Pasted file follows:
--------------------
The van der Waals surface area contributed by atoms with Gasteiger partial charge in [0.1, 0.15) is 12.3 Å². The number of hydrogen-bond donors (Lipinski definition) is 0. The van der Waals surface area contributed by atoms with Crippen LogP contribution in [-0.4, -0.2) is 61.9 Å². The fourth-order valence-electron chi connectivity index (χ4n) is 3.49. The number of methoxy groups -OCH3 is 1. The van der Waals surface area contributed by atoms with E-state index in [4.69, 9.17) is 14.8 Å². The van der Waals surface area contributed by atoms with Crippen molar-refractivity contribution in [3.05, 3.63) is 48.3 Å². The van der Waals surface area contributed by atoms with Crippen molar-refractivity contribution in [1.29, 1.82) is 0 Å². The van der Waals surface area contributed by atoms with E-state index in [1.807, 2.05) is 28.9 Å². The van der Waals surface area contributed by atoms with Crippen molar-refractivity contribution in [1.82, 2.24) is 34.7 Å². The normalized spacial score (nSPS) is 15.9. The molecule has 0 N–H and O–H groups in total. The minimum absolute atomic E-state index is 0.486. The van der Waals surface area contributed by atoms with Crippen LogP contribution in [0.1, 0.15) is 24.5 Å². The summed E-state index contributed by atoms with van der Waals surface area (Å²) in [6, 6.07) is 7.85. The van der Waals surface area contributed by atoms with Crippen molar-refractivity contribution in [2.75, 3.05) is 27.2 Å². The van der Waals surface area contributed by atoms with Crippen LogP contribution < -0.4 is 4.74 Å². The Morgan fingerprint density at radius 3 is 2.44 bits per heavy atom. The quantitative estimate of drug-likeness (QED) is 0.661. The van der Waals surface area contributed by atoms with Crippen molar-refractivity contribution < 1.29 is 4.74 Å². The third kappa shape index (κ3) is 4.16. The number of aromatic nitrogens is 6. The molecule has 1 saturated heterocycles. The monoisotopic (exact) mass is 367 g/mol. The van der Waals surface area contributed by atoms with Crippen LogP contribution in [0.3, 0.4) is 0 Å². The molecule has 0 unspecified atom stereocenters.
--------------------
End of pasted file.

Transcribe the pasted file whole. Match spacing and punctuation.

The van der Waals surface area contributed by atoms with Gasteiger partial charge in [0.1, 0.15) is 12.3 Å². The number of hydrogen-bond donors (Lipinski definition) is 0. The van der Waals surface area contributed by atoms with Crippen LogP contribution in [-0.4, -0.2) is 61.9 Å². The fourth-order valence-electron chi connectivity index (χ4n) is 3.49. The number of methoxy groups -OCH3 is 1. The van der Waals surface area contributed by atoms with E-state index in [4.69, 9.17) is 14.8 Å². The van der Waals surface area contributed by atoms with Crippen molar-refractivity contribution in [3.05, 3.63) is 48.3 Å². The van der Waals surface area contributed by atoms with Crippen molar-refractivity contribution in [1.29, 1.82) is 0 Å². The van der Waals surface area contributed by atoms with E-state index in [1.807, 2.05) is 28.9 Å². The van der Waals surface area contributed by atoms with Crippen molar-refractivity contribution in [1.82, 2.24) is 34.7 Å². The normalized spacial score (nSPS) is 15.9. The molecule has 0 N–H and O–H groups in total. The minimum absolute atomic E-state index is 0.486. The van der Waals surface area contributed by atoms with Crippen LogP contribution in [0.1, 0.15) is 24.5 Å². The summed E-state index contributed by atoms with van der Waals surface area (Å²) in [6, 6.07) is 7.85. The van der Waals surface area contributed by atoms with Crippen molar-refractivity contribution in [2.75, 3.05) is 27.2 Å². The van der Waals surface area contributed by atoms with Crippen LogP contribution < -0.4 is 4.74 Å². The Morgan fingerprint density at radius 3 is 2.44 bits per heavy atom. The quantitative estimate of drug-likeness (QED) is 0.661. The van der Waals surface area contributed by atoms with Crippen molar-refractivity contribution < 1.29 is 4.74 Å². The third kappa shape index (κ3) is 4.16. The number of aromatic nitrogens is 6. The molecule has 1 saturated heterocycles. The monoisotopic (exact) mass is 367 g/mol. The van der Waals surface area contributed by atoms with Crippen LogP contribution in [0.3, 0.4) is 0 Å². The molecule has 0 unspecified atom stereocenters.